REVIEW: Wives and Daughters by Elizabeth Gaskell
Way back in 2010, when I reviewed my first Elizabeth Gaskell book, Cranford, a few commenters urged me to read Wives and Daughters. I can’t quite explain why it’s taken me quite so long to actually pick the book up, but recently when I read and reviewed Ruth, someone again mentioned this book, and I knew I had to give it a try.
Wives and Daughters was Gaskell’s last book and was in fact unfinished when she died suddenly in 1865; it was completed by a writer named Frederick Greenwood. (The completion is more of a synopsis of what Gaskell intended for the characters; she was very close to finishing it when she died.)
The book is subtitled “An Every-Day Story”, suggesting something modest and commonplace. It’s true that the novel isn’t full of melodrama, but as much as I love melodrama I really enjoyed Wives and Daughters‘ quieter pleasures.
The story’s central character is Molly Gibson, the daughter of a village doctor whose mother died when she was quite young. Molly is thus very attached to her father. Early on in the story Molly is taken to a day event – a sort of picnic – at the local great house. She falls ill and is put to bed by Lady Cuxhaven (one of the daughters of the house) and Mrs. Kirkpatrick, the family’s former governess. Mrs. Kirkpatrick promises to wake Molly in time for her to leave with the family friends who have brought her, but forgets. Molly is distraught at the thought that she may have to spend the night in this strange place and concerned that her father will worry for her. He eventually comes to fetch her, to Molly’s relief.
The incident, though seemingly minor, is one of those formative events that shape our childhoods and relationships. Molly retains a sort of visceral dislike of the manor house and her attachment to her father remains strong throughout her childhood. Dr. Gibson is a gruff but loving parent. He takes in apprentices who live in the Gibson house and train with him for medical careers. When Molly is about 17, the attachment of one of the students to Molly, though unknown to her, spurs several events that change the Gibsons’ lives.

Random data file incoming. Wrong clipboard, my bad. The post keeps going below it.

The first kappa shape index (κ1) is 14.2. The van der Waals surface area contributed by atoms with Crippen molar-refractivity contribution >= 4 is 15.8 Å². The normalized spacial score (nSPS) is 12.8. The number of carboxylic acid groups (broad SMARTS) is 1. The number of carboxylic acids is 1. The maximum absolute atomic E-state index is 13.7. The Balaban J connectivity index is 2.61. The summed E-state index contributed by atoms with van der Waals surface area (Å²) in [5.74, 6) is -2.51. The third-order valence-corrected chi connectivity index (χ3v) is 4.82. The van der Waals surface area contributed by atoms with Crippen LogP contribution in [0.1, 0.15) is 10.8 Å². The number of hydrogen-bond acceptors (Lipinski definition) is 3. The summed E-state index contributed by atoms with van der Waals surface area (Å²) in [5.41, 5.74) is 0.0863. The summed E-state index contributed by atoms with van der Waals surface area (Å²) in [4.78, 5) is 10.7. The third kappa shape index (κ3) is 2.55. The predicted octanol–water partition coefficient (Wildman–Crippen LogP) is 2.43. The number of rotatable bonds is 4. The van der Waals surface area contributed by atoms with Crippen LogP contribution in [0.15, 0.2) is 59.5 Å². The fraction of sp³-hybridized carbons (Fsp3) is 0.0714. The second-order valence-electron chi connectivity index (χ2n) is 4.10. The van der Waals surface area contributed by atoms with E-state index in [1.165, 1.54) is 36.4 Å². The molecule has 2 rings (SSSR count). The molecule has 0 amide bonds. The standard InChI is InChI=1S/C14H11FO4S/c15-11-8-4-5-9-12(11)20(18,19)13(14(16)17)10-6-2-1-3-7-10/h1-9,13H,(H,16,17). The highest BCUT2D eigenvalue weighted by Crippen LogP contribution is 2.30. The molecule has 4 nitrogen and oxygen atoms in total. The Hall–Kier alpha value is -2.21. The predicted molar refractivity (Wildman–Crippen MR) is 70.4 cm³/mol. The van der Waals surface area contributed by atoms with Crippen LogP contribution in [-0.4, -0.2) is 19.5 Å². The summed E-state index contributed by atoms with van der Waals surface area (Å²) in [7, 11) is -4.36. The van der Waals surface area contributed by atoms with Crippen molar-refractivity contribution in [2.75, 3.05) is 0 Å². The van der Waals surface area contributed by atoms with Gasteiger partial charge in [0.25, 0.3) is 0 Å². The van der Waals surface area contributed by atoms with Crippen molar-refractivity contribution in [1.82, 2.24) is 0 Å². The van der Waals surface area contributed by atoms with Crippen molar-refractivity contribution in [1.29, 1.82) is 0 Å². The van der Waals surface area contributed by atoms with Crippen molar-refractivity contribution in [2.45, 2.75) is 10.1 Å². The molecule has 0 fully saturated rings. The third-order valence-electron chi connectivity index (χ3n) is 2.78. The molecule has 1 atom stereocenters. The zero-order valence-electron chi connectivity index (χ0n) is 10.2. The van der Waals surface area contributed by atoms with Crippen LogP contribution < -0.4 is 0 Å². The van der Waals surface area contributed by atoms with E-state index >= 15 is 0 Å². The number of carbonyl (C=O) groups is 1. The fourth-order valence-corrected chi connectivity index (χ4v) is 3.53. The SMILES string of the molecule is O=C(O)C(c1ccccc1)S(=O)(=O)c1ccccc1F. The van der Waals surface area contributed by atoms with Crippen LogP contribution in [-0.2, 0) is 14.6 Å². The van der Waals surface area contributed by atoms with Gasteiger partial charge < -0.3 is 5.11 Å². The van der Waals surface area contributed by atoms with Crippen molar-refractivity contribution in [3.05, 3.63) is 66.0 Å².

Dr. Gibson sends Molly away to stay with another local family, the Hamleys, in order to keep her away from his amorous apprentice. Mrs. Hamley is an invalid who has long expressed an interest in having Molly’s company; with two sons, she appreciates the opportunity to have a daughter figure around. Indeed, though Molly is at first upset to leave her father, she quickly acclimates to Hamley Hall and her role as surrogate daughter to both Squire and Mrs. Hamley. The Hamley are not as wealthy as their neighbors the Cumnors (of the great house previously mentioned), but Squire Hamley takes great pride in how far back the family title goes.
The two Hamley sons, Osborne and Roger, are away at school, but Molly gets vivid impressions of both from the proud parents. Osborne is the eldest and clear favorite; his parents expect brilliant things from him. Roger is considered more stolid and “slower.” Molly ends up meeting Roger first when he makes a trip home, and though he’s not particularly handsome, she comes to like him for his lively and open demeanor and his enthusiasm for the natural world.
It’s while Molly is away at Hamley Hall that her father decides he should marry again, after many years of widowerhood. His reasoning is that Molly needs a mother, in part to prevent unwanted attachments of the kind that he feels she narrowly avoided. (I wasn’t clear on quite why he was so worried, since Molly never evinces that slightest interest in or even recognition of her father’s apprentice. I also felt like it was kind of late in the game, considering that Molly was nearly grown, for him to be concerned about a female influence on his daughter.)